8 Reasons to Buy Local (Even If It Costs a Little More)
When I was a kid, the small Midwestern town I called home had three hardware stores, three clothing stores, two shoe stores, two jewelers, and a bookshop. Each one of those businesses is gone now and a single mammoth department store has taken their place.
As we complain about the hollowing out of our towns, few of us make the tough choices necessary to reinvigorate our local economies by supporting independent businesses. Not many are willing to pay just a little bit more, adjust their schedules to more limited hours of operation, or make two or three additional stops to get the things we need. Maybe it's time for a retail reawakening — time to trade online buying for offline community-building, and time to swap big-box shopping for some small-batch love. (See also: Buy This — Not That — at the Farmer's Market)
Here are eight reasons to buy local, even if it costs a little more.
1. It Supports Our Neighbors
Few things we do in life have a clear impact. In a typical retail transaction, consumers are vaguely aware that their purchase helps someone somewhere, but all the details are missing. Buying local helps us support our neighbors, avoid layers of economic complexity that can often hide labor abuses, and sustain the communities that sustain us.
2. The Revenue Boosts Local Economies
Sure, large national department stores employ members of our communities and their wages benefit local economies, but the profits (and real wealth) rise to the top and are funneled away. Seldom do outside manufacturers and sellers significantly invest in the communities they serve. When they do, it's usually through charitable donations that don't create enduring cycles of benefit. But when we buy from small-scale independent businesses, the salaries, the revenue, and the profit are more likely to stay local.
3. It's Green
Items produced and sold locally require less shipping, which reduces the need for fuel, packaging, warehousing, refrigeration, and other carbon-intensive services. And for consumers (particularly those in rural areas or cities with heavy traffic), buying local means less time spent behind the wheel and less cash spent filling up the tank.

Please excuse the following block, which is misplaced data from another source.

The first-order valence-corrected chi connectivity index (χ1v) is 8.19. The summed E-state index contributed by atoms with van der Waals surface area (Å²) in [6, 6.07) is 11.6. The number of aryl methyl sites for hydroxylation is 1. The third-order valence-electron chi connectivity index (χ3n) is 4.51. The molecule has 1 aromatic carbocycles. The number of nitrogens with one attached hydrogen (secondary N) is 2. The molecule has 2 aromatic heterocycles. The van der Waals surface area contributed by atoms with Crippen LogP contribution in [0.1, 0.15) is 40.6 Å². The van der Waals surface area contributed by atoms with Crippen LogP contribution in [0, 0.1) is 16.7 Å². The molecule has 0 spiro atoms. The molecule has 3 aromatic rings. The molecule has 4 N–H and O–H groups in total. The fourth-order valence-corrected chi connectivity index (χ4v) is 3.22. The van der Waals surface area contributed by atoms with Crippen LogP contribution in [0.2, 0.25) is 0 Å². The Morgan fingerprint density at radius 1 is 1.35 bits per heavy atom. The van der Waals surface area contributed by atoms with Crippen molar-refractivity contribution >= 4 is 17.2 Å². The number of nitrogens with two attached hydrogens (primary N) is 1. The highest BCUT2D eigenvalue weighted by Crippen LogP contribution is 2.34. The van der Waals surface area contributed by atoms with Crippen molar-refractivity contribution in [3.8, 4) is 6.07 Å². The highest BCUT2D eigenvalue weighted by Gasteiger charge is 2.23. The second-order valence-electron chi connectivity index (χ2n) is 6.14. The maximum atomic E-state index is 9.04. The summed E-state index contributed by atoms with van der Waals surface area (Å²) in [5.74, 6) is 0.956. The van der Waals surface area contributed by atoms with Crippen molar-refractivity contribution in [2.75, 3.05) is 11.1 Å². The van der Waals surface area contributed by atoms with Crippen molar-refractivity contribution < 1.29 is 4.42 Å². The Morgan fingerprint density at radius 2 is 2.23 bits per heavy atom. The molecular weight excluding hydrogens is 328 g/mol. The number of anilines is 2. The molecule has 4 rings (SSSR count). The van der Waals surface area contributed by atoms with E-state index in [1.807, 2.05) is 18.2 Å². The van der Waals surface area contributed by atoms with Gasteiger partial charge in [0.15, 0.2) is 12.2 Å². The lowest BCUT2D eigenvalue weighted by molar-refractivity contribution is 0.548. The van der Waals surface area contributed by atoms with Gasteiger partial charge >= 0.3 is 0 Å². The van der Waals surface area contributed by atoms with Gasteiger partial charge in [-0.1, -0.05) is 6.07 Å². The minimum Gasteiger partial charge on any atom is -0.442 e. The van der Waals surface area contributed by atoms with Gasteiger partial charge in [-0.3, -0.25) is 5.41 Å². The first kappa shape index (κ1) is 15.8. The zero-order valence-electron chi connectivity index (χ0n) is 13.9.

4. It's a Great Way to Network and Build Relationships
Buying local connects producers and consumers in a way that big-box shopping simply can't match. Since we all buy stuff, why not use our economic activity to build and nurture relationships? Maybe you'll become fast friends with the couple who sells organic produce; maybe your daughter will work at the local bookstore during high school; maybe your son will apprentice with the chef at the farm-to-table restaurant.
5. It Helps Us Keep Tabs on Quality
Shrinking the distance between producer and consumer helps both parties keep tabs on quality and respond quickly to any issues. If that jar of fresh salsa you purchased just wasn't up to par, you can speak directly to the manufacturer at the farmer's market. If that handmade wool sweater begins to fray, work with the weaver on a repair or replacement.
6. It Creates a Direct Seller/Buyer Feedback Loop
Large manufacturers covet consumer feedback and spend lots of money to get it. When we buy local, the feedback loop is organic and ongoing. Buyers can request a special color or size, point out a design flaw, or suggest a great way to expand a product line or customize a service. With this sort of informal and direct exchange, sellers collect valuable customer feedback and buyers get heard.
7. It Expands Choice
Though large retailers may advertise a wide selection, the variety of what they market is decided by a small group of corporate buyers. Real choice comes from dozens of independent businesses tailoring their goods and services to the very unique needs, tastes, and interests of their communities.
8. Each Product Comes With a Story
When we buy from local, independent businesses, we're buying a story — a story about how an oak chair was made, the challenges a beekeeper faced the previous season, or the inspiration for an artist's work. These narratives attach themselves to the things we buy, enrich our transactions, and help us appreciate the vital links between maker and market.
Do you make a point to buy local when you have a choice? How has keeping the buyer/seller relationship close to home benefited you?
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